I have been wrestling with this too, as a white woman. I've been involved in a project where we keep a "racial diary" to write down how we interact, confront, reproduce white privilege in day-to-day interactions. (I posted on it here and there are some subsequent posts you can find too.) There are both white women and women of colour involved in this project, and we're presenting our results at a conference soon. Here are a couple of thoughts that I have considered as a result of the project...

I think one of the first things white feminists can do is stop saying "well, I have my hands full trying to understand gender, so race is just going to have to wait" or "I don't think about race that much so I don't have much to say on this." Part of why we don't think about race is because we don't *have* to, which is part of what the idea of white privilege is about. Part of dismantling white privilege is starting to see whiteness as a race, and white privilege as a force that a) impacts everything in our lives, and b) we can make some choices about confronting.

Another thing we could do is start exploring our own racial histories - not only our individual histories, but also how did people from different parts of Europe and Asia and even elsewhere become classified as "white"? How has that changed over time? How does that vary across the globe today?

One more thought. It is not okay or fair or right to rely on people of colour to educate us; however, we then risk trying to learn about race through our own stereotypes. In this sense, white people are probably going to anger or offend people of colour in their path to learning more about race. And what's more, white people are going to have to be able to sit with this tension, because the ability to avoid it is an invocation of white privilege again. Make mistakes, have people be angry at you, and LEARN from the experience.

At least, that's what I think. Hope I haven't made anyone angry. (<--joke!)

As for what women of colour can do, one of the other participants (who is of colour) who has also identified the emotional drain of feeling like she has to educate people all the time, said it hadn't occured to her that she could *get angry* at people expecting her to educate them. She said she usually rolls out a long explanation when people ask about her dreads, but then she saw a white woman with dreads respond very differently to similar inquiries: "I am not your damn encyclopedia! Go and look it up yourself!" (or similar.) Of course, she also recognized that her getting angry would be read very differently than a white person getting angry, and hadn't worked out what to do about this...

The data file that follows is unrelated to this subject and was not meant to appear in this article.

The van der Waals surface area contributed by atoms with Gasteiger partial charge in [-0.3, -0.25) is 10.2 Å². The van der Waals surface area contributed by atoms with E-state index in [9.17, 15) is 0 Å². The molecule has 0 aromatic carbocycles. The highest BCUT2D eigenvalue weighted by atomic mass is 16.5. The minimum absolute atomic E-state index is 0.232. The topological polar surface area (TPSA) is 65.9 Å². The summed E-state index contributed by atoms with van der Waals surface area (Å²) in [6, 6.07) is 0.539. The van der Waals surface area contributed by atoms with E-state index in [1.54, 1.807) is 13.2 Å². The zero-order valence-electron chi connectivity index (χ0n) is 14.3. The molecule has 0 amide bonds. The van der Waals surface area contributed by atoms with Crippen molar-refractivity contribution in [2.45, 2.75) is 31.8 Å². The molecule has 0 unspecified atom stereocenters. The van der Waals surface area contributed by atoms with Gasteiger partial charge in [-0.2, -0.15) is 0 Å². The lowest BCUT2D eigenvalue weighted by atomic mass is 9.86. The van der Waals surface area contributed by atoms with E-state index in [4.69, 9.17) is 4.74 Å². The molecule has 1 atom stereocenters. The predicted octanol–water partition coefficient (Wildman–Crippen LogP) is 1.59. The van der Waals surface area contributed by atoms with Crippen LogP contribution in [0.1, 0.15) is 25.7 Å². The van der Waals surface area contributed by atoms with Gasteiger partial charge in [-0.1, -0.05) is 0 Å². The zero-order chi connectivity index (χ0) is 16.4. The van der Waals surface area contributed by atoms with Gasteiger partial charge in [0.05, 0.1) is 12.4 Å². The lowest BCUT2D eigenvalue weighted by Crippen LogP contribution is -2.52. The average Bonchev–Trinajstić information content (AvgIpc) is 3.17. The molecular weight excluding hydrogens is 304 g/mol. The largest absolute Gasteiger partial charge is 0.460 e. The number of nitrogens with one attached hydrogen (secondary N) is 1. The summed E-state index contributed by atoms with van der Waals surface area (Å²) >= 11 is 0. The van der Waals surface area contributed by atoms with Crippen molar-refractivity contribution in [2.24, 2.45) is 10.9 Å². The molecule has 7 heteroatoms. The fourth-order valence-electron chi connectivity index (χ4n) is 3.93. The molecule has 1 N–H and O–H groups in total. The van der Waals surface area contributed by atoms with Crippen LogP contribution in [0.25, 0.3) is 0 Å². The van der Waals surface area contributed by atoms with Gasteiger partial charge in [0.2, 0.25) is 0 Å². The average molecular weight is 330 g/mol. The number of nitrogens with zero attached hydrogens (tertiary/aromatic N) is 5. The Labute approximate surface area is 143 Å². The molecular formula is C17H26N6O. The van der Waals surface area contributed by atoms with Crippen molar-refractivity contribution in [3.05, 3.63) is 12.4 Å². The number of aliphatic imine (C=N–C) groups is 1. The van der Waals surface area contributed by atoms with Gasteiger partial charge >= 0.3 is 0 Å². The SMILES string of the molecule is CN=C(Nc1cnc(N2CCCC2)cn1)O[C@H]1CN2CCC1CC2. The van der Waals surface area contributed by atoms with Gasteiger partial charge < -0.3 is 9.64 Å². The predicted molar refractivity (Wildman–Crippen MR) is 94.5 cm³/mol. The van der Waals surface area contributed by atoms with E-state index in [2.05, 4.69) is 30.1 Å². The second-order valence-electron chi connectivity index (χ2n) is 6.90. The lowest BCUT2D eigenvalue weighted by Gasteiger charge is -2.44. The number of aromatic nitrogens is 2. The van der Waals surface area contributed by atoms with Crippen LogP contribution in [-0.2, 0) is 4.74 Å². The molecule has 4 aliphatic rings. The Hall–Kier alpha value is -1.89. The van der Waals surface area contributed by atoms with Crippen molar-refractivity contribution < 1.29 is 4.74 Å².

I'm looking forward to reading other comments on this.


Wow, the racial diary sounds like a fab idea.
Also I can understand to some extent the drain felt about educating people, as a bisexual woman I feel like I'm constantly trying to educate people about sexuality but that I'm not quite up to the task and it gets well frustrating when nothing seems to change! But I'm diverting this away from race, so I'll stop...anyway, we really do need to examine ourselves - just like we feminist women are constantly wishing men would examine themselves in their attitudes to women!


thanks to skookumchick for summing up a lot of important points about white privilege.

on that note i will continue a little bit about that, speaking as a white 20-something UU.

something i've come across in UU young adult conferences when there is anti-racism or anti-oppression programming is the "but i'm oppressed too!" sentiment among white UUs who are women, queer, left-handed, etc. sure, this is true, there are many oppressions. but it should not get in the way of realizing that we live in a US that gives us white privilege.

i think this is a big part of how much feminism is white. because many people are busy being activists about what affects them, and what affects white women most plainly is sexism. and it takes a lot of personal work and realization to understand that there is still a lot of racism in the world, and that i have benefited from that, because of my whiteness.
i grew up in a feminist household, so i was going to pro-choice rallies, etc. when i was 12 years old. it took until i was 23 to realize that there is this thing called white privilege, and by not fighting against it i was perpetuating it.

at this point in my life i'm more likely to identify as a woman who is a white anti-racist than a femninist. because in a lot of feminist circles there is a lot of unaddressed privilege that's hard for me to deal with. it's not a contest as to whom is the most oppressed, as many activist circles make it seem, by trying to show their issue is the most important.
there are so many hurtful things in the world, it is hard to decide where to put one's energy. and so each person puts it somewhere, and should not insist that their cause is the only one out there, but work with others in any way possible to address issues and oppressions together, because they are all related in a lot of ways. most oppressions are about power, challenging power structures is a basic concept that takes a lot of work.